Community Research and Development Information Service - CORDIS

‘Green’ plant food for increased disease resistance

The widespread use of fertilisers and pesticides by the agricultural sector has come under increasing opposition from both consumers and policymakers alike. EU-funded researchers established the effectiveness and safety of natural alternatives and established ISO-based quality procedures for their production.
‘Green’ plant food for increased disease resistance
Biological food for plants (BFPs) consists of soil or plant ‘inputs’ derived from natural resources with one or more biologically active ingredients that enhances crop vigour.

BFPs have been shown to increase plant resistance to disease and enhance soil micro-life. They are excellent candidates for enhancing crop production while using sustainable farming processes. However, regulation and standardisation of BFP production and use ensuring quality, reliability and traceability are lacking.

European researchers initiated the BFPS project to fill this gap. Scientists sought to scientifically establish the effectiveness and safety of BFP use and create a quality management system for production according to ISO-9001 guidelines. Such results would promote export legislation favouring EU small and medium-sized enterprises (SMEs) in the field.

Throughout the project, investigators focused on the health and safety of the BFPs. They analysed the exact chemical and biological compositions of a variety of BFPs with particular attention to pathogen content, detrimental heavy metal content and effects on DNA of plants given BFPs.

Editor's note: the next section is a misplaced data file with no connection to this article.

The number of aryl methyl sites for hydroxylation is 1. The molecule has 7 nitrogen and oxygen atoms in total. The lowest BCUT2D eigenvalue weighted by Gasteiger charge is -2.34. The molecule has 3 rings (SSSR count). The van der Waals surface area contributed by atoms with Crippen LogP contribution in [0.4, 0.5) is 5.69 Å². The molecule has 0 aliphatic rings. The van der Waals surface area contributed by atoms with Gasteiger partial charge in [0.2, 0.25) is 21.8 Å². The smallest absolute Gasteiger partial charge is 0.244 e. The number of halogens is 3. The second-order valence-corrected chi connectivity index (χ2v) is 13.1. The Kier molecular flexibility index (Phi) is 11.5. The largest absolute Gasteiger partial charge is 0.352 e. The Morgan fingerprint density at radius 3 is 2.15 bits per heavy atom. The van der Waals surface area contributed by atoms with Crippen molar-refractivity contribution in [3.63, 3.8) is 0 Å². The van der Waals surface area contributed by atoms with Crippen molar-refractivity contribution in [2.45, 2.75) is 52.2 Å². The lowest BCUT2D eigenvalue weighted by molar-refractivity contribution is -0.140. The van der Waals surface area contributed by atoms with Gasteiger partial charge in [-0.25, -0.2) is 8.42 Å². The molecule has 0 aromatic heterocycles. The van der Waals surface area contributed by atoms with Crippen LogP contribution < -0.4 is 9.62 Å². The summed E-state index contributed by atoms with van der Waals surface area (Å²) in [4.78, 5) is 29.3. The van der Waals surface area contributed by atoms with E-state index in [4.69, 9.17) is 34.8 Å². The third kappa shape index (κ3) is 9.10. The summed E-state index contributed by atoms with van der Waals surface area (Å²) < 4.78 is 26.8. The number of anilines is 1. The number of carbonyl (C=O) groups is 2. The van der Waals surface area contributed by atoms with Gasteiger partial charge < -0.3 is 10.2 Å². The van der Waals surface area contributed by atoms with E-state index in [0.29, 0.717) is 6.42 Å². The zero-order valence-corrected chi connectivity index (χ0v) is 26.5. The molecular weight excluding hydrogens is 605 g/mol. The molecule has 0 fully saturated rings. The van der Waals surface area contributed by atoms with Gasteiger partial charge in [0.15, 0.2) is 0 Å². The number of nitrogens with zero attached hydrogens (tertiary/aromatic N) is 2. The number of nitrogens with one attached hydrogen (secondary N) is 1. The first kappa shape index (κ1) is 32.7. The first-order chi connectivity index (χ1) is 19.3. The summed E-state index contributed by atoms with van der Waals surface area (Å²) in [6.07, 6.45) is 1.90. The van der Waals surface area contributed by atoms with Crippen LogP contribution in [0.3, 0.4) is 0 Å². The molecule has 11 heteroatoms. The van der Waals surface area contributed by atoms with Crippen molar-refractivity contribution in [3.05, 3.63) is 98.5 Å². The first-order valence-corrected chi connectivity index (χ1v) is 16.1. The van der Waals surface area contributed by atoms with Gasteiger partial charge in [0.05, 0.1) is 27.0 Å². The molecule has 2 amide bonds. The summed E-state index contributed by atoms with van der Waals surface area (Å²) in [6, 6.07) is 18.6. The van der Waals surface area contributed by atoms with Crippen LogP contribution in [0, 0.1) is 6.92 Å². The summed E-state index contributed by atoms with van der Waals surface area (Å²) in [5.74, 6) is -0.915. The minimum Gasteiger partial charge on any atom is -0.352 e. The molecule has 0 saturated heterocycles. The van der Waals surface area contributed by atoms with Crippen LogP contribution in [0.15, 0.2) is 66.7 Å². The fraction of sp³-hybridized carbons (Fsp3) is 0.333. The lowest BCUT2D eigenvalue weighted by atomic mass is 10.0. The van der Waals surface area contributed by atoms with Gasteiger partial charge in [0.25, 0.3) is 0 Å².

Studies were also carried out on the products, namely vegetables and fruits obtained with and without the addition of BFPs. Benefits of BFP use were verified at both greenhouse and farming field scales while no negative effects were observed, either in terms of pathogen content or food quality.

In addition, BFP manufacturing processes were evaluated to enhance efficiency, safety and end-product quality.

The BFPS consortium successfully demonstrated that BFP use led to higher crop productivity without the use of potentially harmful fertilisers and pesticides. In addition, the project highlighted the need for a revision of regulatory limitations to facilitate large-scale exploitation and export of BFPs.

The BFPS project results thus have the potential to enhance the competitiveness of EU SMEs while ensuring the health and safety of consumers around the world.

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